The third type of Behavioral coaching concerns preparation for special events in the professional life of the client. A client may be preparing for a major presentation, interviewing for a new job, or facing a particularly difficult and stressful encounter with a critical stakeholder. The challenge may concern a licensing examination or mounting a major new project. There is an opportunity for success and long-term benefit for the client. There is also the opportunity that the outcome will be detrimental or even devastating for the client. Opportunity coaching typically involves three interrelated elements. First, the coach helps her client prepare substantively for the event. Second, the coach helps the client prepare emotionally for the event. Third, the coach helps her client design or at least influence the design of the setting in which the event will take place—so that this setting will be skilling rather than de-skilling.
An Overview of Coaching Strategy II: Decisional Coaching
We turn now to the three models that relate specifically to the decision-making (Decisional) processes in which the client engages. We focus on the decision-making process in a manner that is aligned with the way in which the “executive function” operates in the human brain. This executive function involves not just the so-called rational section of the brain (the prefrontal cortex), but also the so-called emotional section of the brain (the limbic system). As Johan Lehrer (2009) has so persuasively argued, effective decision-making inevitably involves the acknowledgement and integration of these seemingly contradictory and competing sections of the human brain. Given the powerful analyses of cortical and sub-cortical processes being offered by Lehrer and many of his colleagues in the cognitive and neurosciences, we propose that Decisional coaching is effective if it incorporates both the rational and irrational, the cognitive and affective, the thoughtful and the intuitive. Keeping this dynamic image of decision-making processes in mind, we turn to a brief description of three models of Decisional coaching that can be effectively used when a professional coach wishes to assist her client in making better decisions within a complex, unpredictable and turbulent organizational environment.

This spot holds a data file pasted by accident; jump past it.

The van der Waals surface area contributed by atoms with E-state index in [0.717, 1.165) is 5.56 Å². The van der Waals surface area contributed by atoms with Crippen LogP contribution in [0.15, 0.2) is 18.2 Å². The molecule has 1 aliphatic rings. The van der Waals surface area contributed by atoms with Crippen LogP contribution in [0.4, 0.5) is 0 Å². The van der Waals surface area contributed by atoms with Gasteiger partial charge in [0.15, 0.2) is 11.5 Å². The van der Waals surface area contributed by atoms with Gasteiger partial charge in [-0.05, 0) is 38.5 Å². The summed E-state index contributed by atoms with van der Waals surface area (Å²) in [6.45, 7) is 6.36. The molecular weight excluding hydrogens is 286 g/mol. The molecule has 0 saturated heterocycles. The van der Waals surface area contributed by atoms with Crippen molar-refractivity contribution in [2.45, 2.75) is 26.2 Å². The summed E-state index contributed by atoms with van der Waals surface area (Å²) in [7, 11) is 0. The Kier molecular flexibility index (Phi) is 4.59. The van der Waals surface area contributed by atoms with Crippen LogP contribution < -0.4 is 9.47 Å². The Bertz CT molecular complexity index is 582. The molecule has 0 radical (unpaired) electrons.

When engaged in reflective coaching, a Decisional coach “walks” with his colleague through job related dilemmas, helping his client identify and test out basic frames of reference and specific assumptions regarding his or her own ways of working with problems and issues. The reflective coach helps his client reframe, manage, live with or resolve the messes, paradoxes and paradigm shifts that inevitably confront contemporary leaders on a daily basis. When using a reflective coaching model, the Decisional coach also helps his colleague reflect on critical issues in her work life: when it is an appropriate time to disassemble things (chaos) and when is it better to keep things together (order). A Decisional coach assists his client to reflect on and learn about herself—her styles of interpersonal relationships, learning, leading, managing people, making decisions and managing conflict.
One’s client is the primary source of information for this model of coaching, so it is the least complex with regard to the need for resources or people other than the coach and client. It is the most demanding of the three models, however, with regard to the complexity of thought that is required for the client to benefit from this reflection.